Discipline in the Secondary Classroom You will review basic concepts of Randy Sprick’s work Discipline in the Secondary Classroom and when you leave , you will understand how to apply Randy Sprick’s principles.
Case 1# While observing a classroom you notice that less than one quarter of the students are actually working on a set of math problems that require students to work with ratios. The teacher has placed an example of how to do the problem on the board. The explanation of the task seemed clear but when you ask the students about the task they are vague.
What ‘probing questions’ would you ask this teacher? What other information do you think would be valuable to have in order to understand what is going on?
Motivation doesn’t last. Neither does bathing – that’s why we recommend it daily Sprick has several key theoretical understandings which shape how you observe student behavior and teacher responses to behavior . Variables that Affect Behavior – Sprick A Antecedents B. Behavior C. Consequences Any behavior that occurs repeatedly is serving some function for the individual exhibiting the behavior .
A student is chronically late. When he arrives he usually starts the work after finding out what it is from a neighbor. The student seldom completes his work and has wadded up his paper in a ball several times.
Analyze at your table – What does this situation show us about expectancy or value? What are the next steps you would take with this student?
Positive attitude and personal connection work as two of the foundation stones of a classroom management plan. If either is lacking the entire structure will be lacking
What evidence would there be in a class where the teacher lacked a positive attitude? What evidence would there be in a class where the teacher lacked personal connection? Create a t-graph on your chart paper at your table. Choose a representative to report out to the group
While it is true that students should be challenged with difficult tasks , it’s also true that students will get discouraged over time when they constantly face tasks on which they make a lot of errors.
A sixth grade teacher lines up students outside before they enter. They are very noisy when they enter. There is a ‘warm up’ task on the board but students sit and chat. The teacher begins to review the ‘warm up’ but few listen. During the review she gives the student’s the answer to the warm up. She starts to circulate the room and puts a stamp on the student paper and students start hurriedly writing down the answers. Meanwhile the class has not quieted down at all.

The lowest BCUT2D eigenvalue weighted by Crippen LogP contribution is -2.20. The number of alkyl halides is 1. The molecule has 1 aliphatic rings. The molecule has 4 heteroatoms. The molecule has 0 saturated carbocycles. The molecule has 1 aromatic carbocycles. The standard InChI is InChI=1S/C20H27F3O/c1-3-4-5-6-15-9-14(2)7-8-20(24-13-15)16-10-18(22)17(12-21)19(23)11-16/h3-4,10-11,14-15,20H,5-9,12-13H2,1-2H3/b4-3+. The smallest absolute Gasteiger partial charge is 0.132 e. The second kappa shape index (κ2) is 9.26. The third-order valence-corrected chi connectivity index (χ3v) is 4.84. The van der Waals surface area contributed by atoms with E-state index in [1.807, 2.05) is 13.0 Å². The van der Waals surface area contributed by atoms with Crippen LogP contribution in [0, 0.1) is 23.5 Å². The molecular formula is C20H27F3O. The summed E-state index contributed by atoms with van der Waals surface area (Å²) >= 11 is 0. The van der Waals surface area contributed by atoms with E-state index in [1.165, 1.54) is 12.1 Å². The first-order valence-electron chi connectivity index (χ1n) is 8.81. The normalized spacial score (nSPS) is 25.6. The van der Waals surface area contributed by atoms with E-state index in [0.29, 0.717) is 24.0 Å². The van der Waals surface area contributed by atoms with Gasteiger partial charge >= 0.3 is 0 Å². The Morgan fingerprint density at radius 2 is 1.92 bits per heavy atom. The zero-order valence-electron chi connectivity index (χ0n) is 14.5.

Analyze this classroom situation based on Sprick’s ideas. Prepare to to share out your ideas to the group.
Rex is in tenth grade, and he is disruptive and defiant almost every day in class. When you examine his file you discover that he has been exhibiting this behavior since middle school. His behavior follows a predictable pattern. Rex does not work and instead engages in disruptive behavior. When presented with the opportunity Rex will argue with the teacher and even make threatening remarks. Interventions of almost every kind start Rex off on a path that usually ends with him getting kicked out of class.
Use Sprick’s ideas to analyze this case and to determine the causes and the possible next steps to take.
Loss of Points – Can be effective if the points are tied to something the student cares about – like preferred activity time
Time Owed – If you intervene to correct student behavior you have wasted instructional time. A logical consequence is to have the student ‘owe’ the amount of time
Time Out – This works effectively with secondary students if presented correctly and followed up on. Time Out should never be indefinite. Time Out periods should be time limited (5 to 10 min). This allows the student to return to class. Misbehavior in time out should result in the time ‘beginning again’.
Restitution – Students who cause damage should be made to repair the damage. This applies not just to physical damage, but also damage to your lesson or to the class learning community.
Detention – Can be effective is the student has to practice or rehearse the behavior which caused them to get the detention. The effectiveness of detention will depend on your ability to enforce it.